The article goes on to explain that anyone can accept positive feedback and praise.  It is more difficult to accept and grow from negative feedback.  “Simply put, it never feels good to hear we’re wrong.”  Because it doesn’t feel good we often react to negative feedback in an emotional way and miss an opportunity to learn and benefit.  The situation is exacerbated when negative feedback is delivered in an emotional way.

The author of the article advises, “But if you’re on the receiving end of negative feedback, don’t waste time rating how ideally it was delivered.  Instead ask yourself the following:

·         How can I use this feedback to help me or my team improve?
·         Putting my personal feelings aside, what can I learn from this alternate perspective?”


The takeaways for me are that we should be willing to deliver constructive feedback to our colleagues even when it is negative.  It should be delivered with the goal of helping each other be the best possible.   Secondly, we should not fear feedback opportunities but should rather seek them out with the goal of being the best possible person and best possible member of the Vol State community.

-Dr. Jerry Faulkner

Vol State in the News

There was more TN Reconnect coverage last week. The Governor's proposal for free community college tuition for adult students brought Channel 5 to the Gallatin campus. They talked to some of our many adult students. Here is the story.

Free community college proposals are spreading across the country. USA Today included this story that has an interview with a Vol State student.

Help us spread the word about free OB scans for expecting moms. It's part of the Vol State Diagnostic Medical Sonography program. The Tennessean has details.

International Education has a fun event coming up later this month to celebrate Chinese Culture. The Tennessean has the details.

Lawmakers for Lunch

One way that the college stays in touch with our area lawmakers is through periodic legislative lunches in conjunction with TBR. The purpose of the meetings is to dialogue with members of the General Assembly about how legislative initiatives affect higher education and the ability of the college to impact the community.  It's also our opportunity to show off new programs and initiatives at Vol State. Here's a pic from a recent lunch: left to right: Ginger Hausser, Director of External Affairs, TBR, William Lamberth, Representative, Dr. Faulkner, Courtney Rogers, Representative, Ferrell Haile, Senator.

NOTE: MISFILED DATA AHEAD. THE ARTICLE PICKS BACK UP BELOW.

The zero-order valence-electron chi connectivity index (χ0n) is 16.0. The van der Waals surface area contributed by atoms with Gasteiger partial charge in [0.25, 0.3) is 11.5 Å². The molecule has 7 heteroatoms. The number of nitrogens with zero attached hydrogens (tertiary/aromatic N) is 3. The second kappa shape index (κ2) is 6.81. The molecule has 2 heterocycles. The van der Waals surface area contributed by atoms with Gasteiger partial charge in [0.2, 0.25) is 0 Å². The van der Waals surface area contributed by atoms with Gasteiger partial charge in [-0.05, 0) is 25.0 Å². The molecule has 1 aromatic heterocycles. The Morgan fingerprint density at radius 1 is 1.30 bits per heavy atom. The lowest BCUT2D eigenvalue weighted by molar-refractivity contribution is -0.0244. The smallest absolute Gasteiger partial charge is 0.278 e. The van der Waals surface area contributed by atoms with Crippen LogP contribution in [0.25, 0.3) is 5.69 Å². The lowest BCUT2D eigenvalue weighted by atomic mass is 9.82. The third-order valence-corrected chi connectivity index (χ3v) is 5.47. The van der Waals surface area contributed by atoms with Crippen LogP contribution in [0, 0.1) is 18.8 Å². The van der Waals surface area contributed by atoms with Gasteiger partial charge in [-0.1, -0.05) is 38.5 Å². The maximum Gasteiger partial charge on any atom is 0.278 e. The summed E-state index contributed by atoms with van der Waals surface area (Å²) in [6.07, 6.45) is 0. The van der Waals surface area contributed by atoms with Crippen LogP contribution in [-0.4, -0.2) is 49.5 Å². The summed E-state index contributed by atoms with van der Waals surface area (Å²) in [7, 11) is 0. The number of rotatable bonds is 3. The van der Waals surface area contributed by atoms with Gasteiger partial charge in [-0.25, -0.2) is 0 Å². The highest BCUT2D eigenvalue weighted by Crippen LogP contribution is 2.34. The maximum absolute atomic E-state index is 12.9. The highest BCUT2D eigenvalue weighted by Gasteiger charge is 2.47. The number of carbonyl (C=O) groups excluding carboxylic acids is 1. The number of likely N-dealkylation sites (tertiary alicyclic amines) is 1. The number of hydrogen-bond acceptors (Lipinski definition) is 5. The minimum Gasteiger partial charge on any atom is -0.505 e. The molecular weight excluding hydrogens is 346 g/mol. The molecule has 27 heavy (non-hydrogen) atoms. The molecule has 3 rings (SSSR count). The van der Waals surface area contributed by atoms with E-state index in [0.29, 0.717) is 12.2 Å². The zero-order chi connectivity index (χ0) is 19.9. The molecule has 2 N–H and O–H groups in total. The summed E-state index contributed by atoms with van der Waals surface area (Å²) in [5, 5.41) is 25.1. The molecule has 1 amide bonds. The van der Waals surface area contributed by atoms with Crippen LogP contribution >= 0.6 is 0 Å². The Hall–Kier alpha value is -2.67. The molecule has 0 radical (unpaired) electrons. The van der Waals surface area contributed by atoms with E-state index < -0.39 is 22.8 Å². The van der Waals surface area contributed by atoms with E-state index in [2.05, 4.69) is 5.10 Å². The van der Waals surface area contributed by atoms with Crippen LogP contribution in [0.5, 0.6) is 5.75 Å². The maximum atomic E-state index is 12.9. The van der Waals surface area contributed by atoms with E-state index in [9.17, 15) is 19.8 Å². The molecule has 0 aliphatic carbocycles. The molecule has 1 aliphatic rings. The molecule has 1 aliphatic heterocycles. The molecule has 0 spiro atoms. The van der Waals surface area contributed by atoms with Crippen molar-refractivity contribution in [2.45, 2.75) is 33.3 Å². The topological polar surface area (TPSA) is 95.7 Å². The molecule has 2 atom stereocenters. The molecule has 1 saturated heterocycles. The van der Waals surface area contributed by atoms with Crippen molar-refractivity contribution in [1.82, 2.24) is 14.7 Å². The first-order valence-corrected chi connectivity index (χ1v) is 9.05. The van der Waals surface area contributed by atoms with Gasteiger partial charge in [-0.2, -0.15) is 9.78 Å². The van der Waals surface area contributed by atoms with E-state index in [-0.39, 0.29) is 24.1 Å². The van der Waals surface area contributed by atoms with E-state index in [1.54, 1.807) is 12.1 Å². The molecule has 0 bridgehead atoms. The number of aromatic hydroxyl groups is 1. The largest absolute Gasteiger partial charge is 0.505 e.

Monday, February 6, 2017

A Fond Farewell for George Wilson

George Wilson and some of his former Vol State students.
Recently retired Logistics and Supply Side Management Associate Professor George Wilson had a surprise send-off last week in Madison. The Delta Nu Alpha (DNA) logistics organization held a dinner with much help from George's wife, Beverly. Attendees included  the former Tennessee Board of Regents Vice-Chancellor of Community Colleges, Dr. Warren Nichols, Vol State President Dr. Jerry Faulkner, Vol State Dean Patricia Anderson, and Vol State Adjunct Associate Professor Don Ellis.


Recent Vol State Graduates who attended included-Ron Moe, CJ Kolek, Sandra Domino Hunt, Gayle Wilmore, Dawn Leady, Jeff Hartmann, Adam Mamula, and Mary Hoppenrath.

Always so proud of his graduates, George took yet another moment to talk up their accomplishments. Many have been student participants in DNA as well as ISM-Nashville (another logistics organization. CJ and Domino are continuing students for their bachelor degrees (Lipscomb and TSU, respectively).The other LGM Graduates all have full-time jobs in supply chain management.

Congrats to George for his hard work and success in growing Logistics and Supply Chain Management. 

Vol State in the News

The Tennessee Reconnect free tuition for adult students proposal by the Governor has attracted quite a bit of media attention. Channel 4 came to the Gallatin campus to do interviews for this story  and the Tennessean ran a front page story  on Sunday with our students and staff.

The Tennessean also did a wonderful side-bar video with adult student Gaynell Buffinet Payne and her son...it focuses on the challenges adult students face, aside from just money. Check it out here.

International students have been watching the situation with travel visas and the President Trump executive order restricting travelers from certain countries. No Vol State students have been impacted by the order, as far as we know. Recently Dr. Faulkner reiterated the college support for international students and their studies in this Gallatin News Examiner story.

Friday, February 3, 2017

A BIG thank you to our first "Friday Bow Tie" participants!!!

Just a bit of fun showing off our first "Friday Bow Tie" participants!  There's room for more in this party -- please join in for the next bow tie fest coming up on Friday, March 3.